Kenya sugar price increases on weak shilling, global scarcity

Sugar imports at the Mombasa port. FILE PHOTO | NMG

A global shortage of sugar and the depreciating shilling to the dollar is contributing to the high cost of the product, as the regional States opt to sell their commodity to the European market where it is fetching a premium.

The sugar prices on the world market have been volatile in the last one year with a tonne of the product going up from $509 in January to $531 in August, according to the International Sugar Organisation.

Kenya relies on imported sugar to meet its annual deficit which has now grown to 200,000 tonnes, with the country consuming one million tonnes against production of 800,000 tonnes annually.

The Common Market for Eastern and Southern African (Comesa) countries, from where Kenya is allowed to import the commodity, are selling their produce to other global regions especially the European Union owing to good prices that it fetches there.

According to the Sugar Directorate, in the EU prices are higher by at least $20 per tonne compared to those within the region.

“The diversion of the commodity to other markets has contributed to an acute shortage of the produce, thus denying countries that benefit from quota sanctioned by the regional bloc secretariat every year,” said Willis Audi, head of the sugar directorate.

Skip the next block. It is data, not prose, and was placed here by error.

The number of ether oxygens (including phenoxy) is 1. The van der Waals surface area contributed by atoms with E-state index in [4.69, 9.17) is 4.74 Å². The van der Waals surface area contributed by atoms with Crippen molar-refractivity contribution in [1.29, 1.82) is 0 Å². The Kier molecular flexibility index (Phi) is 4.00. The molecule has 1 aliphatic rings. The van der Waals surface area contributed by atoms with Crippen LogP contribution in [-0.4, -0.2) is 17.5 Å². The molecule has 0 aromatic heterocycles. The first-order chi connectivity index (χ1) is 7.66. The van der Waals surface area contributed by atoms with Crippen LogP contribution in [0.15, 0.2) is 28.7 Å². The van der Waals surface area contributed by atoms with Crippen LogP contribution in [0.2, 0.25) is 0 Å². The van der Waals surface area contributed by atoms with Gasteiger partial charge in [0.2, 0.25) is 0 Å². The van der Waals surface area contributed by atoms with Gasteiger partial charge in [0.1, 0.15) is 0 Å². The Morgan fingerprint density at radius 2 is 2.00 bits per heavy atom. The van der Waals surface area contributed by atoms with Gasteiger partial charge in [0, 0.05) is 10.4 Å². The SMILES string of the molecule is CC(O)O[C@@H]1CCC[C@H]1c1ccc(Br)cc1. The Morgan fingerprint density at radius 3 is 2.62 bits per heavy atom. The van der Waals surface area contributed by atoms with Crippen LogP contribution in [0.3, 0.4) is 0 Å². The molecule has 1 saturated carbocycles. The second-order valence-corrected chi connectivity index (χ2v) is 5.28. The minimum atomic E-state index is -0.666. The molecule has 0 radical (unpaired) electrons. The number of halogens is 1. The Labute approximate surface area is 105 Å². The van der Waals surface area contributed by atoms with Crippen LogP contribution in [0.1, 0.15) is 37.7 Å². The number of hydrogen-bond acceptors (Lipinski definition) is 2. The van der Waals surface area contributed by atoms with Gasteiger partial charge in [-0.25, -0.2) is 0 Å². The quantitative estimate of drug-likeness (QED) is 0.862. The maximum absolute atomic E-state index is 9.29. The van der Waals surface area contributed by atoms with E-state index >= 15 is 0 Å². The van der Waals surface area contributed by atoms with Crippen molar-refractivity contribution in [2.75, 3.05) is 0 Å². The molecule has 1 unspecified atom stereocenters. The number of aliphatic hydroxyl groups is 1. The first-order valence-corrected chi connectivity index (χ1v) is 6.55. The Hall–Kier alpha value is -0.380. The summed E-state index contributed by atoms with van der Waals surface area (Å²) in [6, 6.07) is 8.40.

Sugar prices have been on a steep rise since August with a two kilo packet retailing at Sh300, up from Sh230 in June.

The shilling was exchanging at 121 units to the greenback by Friday.

The local production has also been hit by two millers shutting down for maintenance, cutting the supply of the commodity in the market.

Sugar production in August dropped by 34 percent as more factories closed for maintenance amid scarcity of mature cane.

Total sugar production in August was 46,459 tonnes from the 70,278 tonnes recorded a month earlier.

The shortage of the sweetener at the international market has seen Kenya lag on the import quota that is supposed to have shipped in by last month.

Kenya ought to have imported 135,000 tonnes of sugar from Comesa by the end of September but it has only managed to ship in 80,000 tonnes.

Most Comesa countries are spending up to $600 in production of a tonne of sugar compared with Kenya where factories incur as high as $900 to make the same amount.

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